Switzerland and LiechtensteinWT/TPR/S/208 Page 99
Payments for ecological farming
Source:Information provided by the Liechtenstein authorities.
(iii) Key subsectors
(a) Food, beverages, and tobacco products
Food manufacturing remains the most protected industrial activity in the customs union (see also section (ii) above). Tariffs are high, on average, and prohibitive in many cases, reaching 1,468.7% on edible frozen offal of bovine animals, other than tongue or liver. A tariff quota of 1.7 million hectolitres is in place on white and red whine (Table IV.4). Most food products and beverages are subject to the reduced VAT rate of 2.4%. Excise duties are collected on tobacco products and certain alcoholic beverages (Chapter III(2)(v)). Imports of food, beverages, and tobacco products amounted to US$6.5 billion in 2007, while exports were US$5.3 billion.
An agreement (between the EC and Switzerland) on processed agricultural products, which entered into force in 2005, abolished or reduced tariffs and export subsidies for numerous processed agricultural products when traded between the two parties. In addition, their bilateral trade in cheese was fully liberalized as of 1 June 2007.
Switzerland's food processing subsector has been a major beneficiary of the export subsidy scheme, receiving Sw F 90 million in 2005 and in 2006 each (Table IV.6). However, export subsidies for processed products have declined in recent years, mainly due to the above-mentioned agreement with the EC. Food processing companies located in Liechtenstein are eligible for the Swiss export subsidy scheme.
(b) Livestock, dairy, and related products
Livestock breeding and production of dairy goods are the most important agricultural activities in Switzerland and Liechtenstein (Table IV.1). Imports of various live animals, certain animals for slaughter, dairy products, and casein are subject to tariff quotas (Table IV.4). Average applied MFN tariffs are 50.05% on live animals (HS code 01), 128.8% on meat and edible meat offal (HS code 02), and 58.1% on dairy products (HS code 04). Product-specific subsidies remain in place for butter (Chapter III(4)(i)). Various milk products are eligible for price support (section (ii) above). A system of milk production quotas, established in 1999, is to be phased out by April 2009. Only a few producers remain within the quota system.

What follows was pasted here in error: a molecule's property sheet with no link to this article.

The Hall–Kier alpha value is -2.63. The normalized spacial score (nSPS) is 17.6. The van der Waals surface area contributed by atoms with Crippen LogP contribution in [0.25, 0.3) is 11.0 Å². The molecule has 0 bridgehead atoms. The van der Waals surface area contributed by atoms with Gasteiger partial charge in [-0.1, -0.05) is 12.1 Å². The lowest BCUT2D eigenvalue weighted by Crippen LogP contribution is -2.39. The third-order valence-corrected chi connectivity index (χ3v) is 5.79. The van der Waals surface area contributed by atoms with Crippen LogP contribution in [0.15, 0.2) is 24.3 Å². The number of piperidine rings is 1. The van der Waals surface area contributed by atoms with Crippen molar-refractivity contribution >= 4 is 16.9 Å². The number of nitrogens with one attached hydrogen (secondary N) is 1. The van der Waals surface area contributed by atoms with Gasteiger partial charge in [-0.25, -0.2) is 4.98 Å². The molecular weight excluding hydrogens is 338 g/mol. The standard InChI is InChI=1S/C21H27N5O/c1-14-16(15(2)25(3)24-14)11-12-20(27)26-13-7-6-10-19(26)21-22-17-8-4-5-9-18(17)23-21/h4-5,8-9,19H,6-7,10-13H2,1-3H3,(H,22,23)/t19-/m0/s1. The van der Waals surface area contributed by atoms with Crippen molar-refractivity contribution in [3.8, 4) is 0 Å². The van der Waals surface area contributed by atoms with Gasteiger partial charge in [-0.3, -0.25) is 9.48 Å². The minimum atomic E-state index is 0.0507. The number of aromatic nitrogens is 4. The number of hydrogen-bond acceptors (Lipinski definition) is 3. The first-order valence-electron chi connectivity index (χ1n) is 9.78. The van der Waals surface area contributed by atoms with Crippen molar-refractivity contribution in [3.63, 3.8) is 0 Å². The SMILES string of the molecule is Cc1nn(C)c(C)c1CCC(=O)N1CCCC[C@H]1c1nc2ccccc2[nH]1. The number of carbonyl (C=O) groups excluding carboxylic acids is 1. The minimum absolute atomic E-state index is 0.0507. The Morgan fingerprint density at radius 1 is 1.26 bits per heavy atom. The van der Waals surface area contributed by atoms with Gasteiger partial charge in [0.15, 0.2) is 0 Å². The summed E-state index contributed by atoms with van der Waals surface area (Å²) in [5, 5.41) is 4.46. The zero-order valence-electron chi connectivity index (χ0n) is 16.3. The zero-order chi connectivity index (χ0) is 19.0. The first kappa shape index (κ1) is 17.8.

There are some 28,000 milk producers in Switzerland. Production has been relatively stable for more than three decades, at some 4 million tonnes per year. Milk production per cow has increased continuously, while the number of cows declined from nearly 800,000 in 1980 to some 690,000 in 2007.
Despite the high level of protection and policy intervention, imports in some meat and dairy products remain significant: for example, imports of meat and meat products amounted to US$581 million in 2007, and imports of dairy products were US$477 million. Due to price differences with neighbouring countries, consumers in Swiss border regions heavily rely on the cross-border-purchase of the most protected products (e.g. meat and dairy products, alcoholic beverages).